Lastly we have the simply named drop safety. This provides a guide for the cruciform of the trigger bar which prevents it moving downwards until the trigger is pulled most of the way back. Ostensibly this guards against an upward impact on the but of the pistol forcing the trigger bar down and releasing the partly cocked firing pin. What would happen if it did? The gun would not fire because the firing pin would be blocked by the firing pin safety which would be held more strongly in its safe position by this direction of impact.

So what is the drop safety for? It protects you from the circumstance where you drop your Glock, perhaps in the course of a fight, then pick it up and try to shoot. Without the drop safety the result might not even be a click because the firing pin would have been disengaged from the trigger bar cruciform by the drop. That is, the firing pin would be fully forward against the firing pin safety. If it is not partially cocked it will not fire! So the drop safety protects you from the gun not firing when you need it to fire rather than from firing when it shouldn't fire.

It should be clear from this that the PRIMARY mechanical safety of the Glock against accidental discharge when the gun is dropped is the trigger safety.

There is no safety against it being fired once it is in your hand with your finger on the trigger and nor should there be.

There is no safety worthy of the name against discharge when something other than your trigger finger snags the trigger and pulls it back. This is actually a major failing of what is an ingenious piece of engineering.

All mechanical systems can fail and in this case we are trusting a lot to a small engagement of two pieces of cheap molded plastic. Apart from that the firing pin safety can get stuck in the up position if it gets too dirty, the firing pin/cruciform engagement can be insecure if it has been modified and/or damaged so that there is a very small engagement but this combination would also probably need a soft primer to fire.

For what it is worth, I do not believe that any pistol design solves the re:holstering/snagging problem in a reasonably fail safe manor. A manual or thumb safety will do so provided you remember to put it on safe every time you holster. The psychological fact is that the time you are least likely to do this is in the immediate aftermath of combat. This is also the time when you are most likely to be clumsy as you re-holster.


So, there are many options available to prevent any accident. But there is no safety that can sbstitute the safety of the unchambered gun.
I dont agree with you on this point at least for your carry weapon as if ever you have to defend yourself then you hardly get time to get it out let alone chamber a bullet and fire it.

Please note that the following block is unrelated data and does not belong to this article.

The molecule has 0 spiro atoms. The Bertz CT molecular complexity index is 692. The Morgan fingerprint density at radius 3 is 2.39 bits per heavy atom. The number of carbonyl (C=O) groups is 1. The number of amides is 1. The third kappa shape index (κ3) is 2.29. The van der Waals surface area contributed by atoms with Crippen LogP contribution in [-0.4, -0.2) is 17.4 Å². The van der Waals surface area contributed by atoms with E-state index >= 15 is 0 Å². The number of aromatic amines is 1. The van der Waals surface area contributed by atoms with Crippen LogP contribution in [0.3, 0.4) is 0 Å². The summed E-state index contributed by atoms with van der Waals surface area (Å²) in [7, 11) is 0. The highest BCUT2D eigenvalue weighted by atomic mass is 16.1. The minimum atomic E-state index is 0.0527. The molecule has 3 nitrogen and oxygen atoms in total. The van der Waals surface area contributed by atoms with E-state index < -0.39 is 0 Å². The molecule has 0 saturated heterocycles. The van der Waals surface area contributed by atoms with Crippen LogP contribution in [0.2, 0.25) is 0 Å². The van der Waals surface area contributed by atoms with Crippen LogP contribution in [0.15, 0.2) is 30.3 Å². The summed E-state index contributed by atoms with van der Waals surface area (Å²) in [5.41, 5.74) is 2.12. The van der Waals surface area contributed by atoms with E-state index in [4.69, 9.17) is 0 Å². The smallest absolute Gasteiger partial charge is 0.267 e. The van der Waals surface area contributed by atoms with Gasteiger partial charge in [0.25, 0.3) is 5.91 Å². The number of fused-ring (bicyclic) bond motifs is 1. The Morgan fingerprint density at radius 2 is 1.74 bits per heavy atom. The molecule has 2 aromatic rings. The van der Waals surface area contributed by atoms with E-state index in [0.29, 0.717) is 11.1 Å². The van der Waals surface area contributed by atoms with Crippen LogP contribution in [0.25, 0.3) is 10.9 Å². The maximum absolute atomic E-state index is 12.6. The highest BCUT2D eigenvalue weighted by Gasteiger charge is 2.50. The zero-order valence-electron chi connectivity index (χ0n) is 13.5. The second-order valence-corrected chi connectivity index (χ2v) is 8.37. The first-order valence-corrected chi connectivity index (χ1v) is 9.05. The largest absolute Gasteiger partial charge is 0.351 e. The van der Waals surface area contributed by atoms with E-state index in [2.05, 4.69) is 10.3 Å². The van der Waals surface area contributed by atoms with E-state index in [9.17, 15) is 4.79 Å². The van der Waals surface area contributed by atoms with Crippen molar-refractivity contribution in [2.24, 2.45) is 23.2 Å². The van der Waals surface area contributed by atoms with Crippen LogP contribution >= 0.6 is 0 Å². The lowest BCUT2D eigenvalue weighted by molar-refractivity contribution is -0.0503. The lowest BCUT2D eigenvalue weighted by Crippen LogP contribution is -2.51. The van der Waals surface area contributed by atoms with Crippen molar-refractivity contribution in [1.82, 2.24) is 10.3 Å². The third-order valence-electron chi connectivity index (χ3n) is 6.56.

KageFox
14-07-2009, 12:45 PM
Storage of guns unchambered is wise. However, carry... lets just say that even if the bullet was halfway down the barrel, it would not be sufficiently quick.

My advice: for self-defence, carry fully loaded guns, with safety on if you like. Choosing the proper means to carry is also very important as it safeguards against accidental discharges.

There's little you can do about a dropped gun, except make sure that it DOES NOT DROP AT ALL! The more popular brands have gone through strenuous torture tests and stuff, BUT... who ever said that safeties were foolproof???

Unfortunately, there are guns out there which are absolutely not safe to be carried chambered.

Btw, is a TT safe if carried in Condition 2, i.e. chambered, hammer down? This question has been at the back of my mind for ages...

HasanJamshad
14-07-2009, 12:47 PM
@ Adeel Ahmed, i fully agree with you as in case of being attacked or ambushed the element of surprise makes almost impossible for the deffender to use any weapon. Anyhow, every person has a right to have one's own strategy to deal with any such contigency(God forbid if it arises). My prefference will be to deal with such contigency and at the same time to avoid any accident that can involve my loved one's(God forbid). I would recomend to all my friends who want to remain upto that level of prepration and security to evaluate the possibility of carrying a DA revolver instead of a pistol. That will give them ready to fire gun by them and a higher level of safety at the same time.
Anyway, this is my opinion :).

Adeel Ahmad
14-07-2009, 02:47 PM
Hassan i was not criticizing your opinion at all and i totally agree with it. I just mentioned the fact that there might not be enough time if any such situation arises.

Adeel Ahmad
14-07-2009, 02:49 PM
I dont think that many of the members are going to read the lengthy posts by Hassan or me, but in my opinion it clearly answers a lot of questions which might rise about dropping a gun. If it can happen to a Glock then KageFox it certainly can happen to a TT.

KageFox
14-07-2009, 02:56 PM
@Adeel: Sir, my question wasn't about dropping the gun; I read somewhere that a TT can go off, even if the hammer is down and is bumped slightly.

Btw, I did read the "lengthy" posts. Good info :)

Conceal Carry
14-07-2009, 10:15 PM
@Adeel: Sir, my question wasn't about dropping the gun; I read somewhere that a TT can go off, even if the hammer is down and is bumped slightly.

Btw, I did read the "lengthy" posts. Good info :)

You are absolutely right, a TT is not designed to be carried loaded. It is very unsafe to do so.

Adeel Ahmad
15-07-2009, 02:25 PM
KageFox i misunderstood as the thread was going on about dropping a weapon. I would second CC here that its unsafe to carry a TT loaded.

KageFox
15-07-2009, 04:08 PM
no problem bro :)

I was just thinking: how can a regular gun owner do a drop test safely, without risk? Or should we just take the manufacturers' word that the gun is "drop-proof"? As we all know, even the best of guns can turn ugly at times...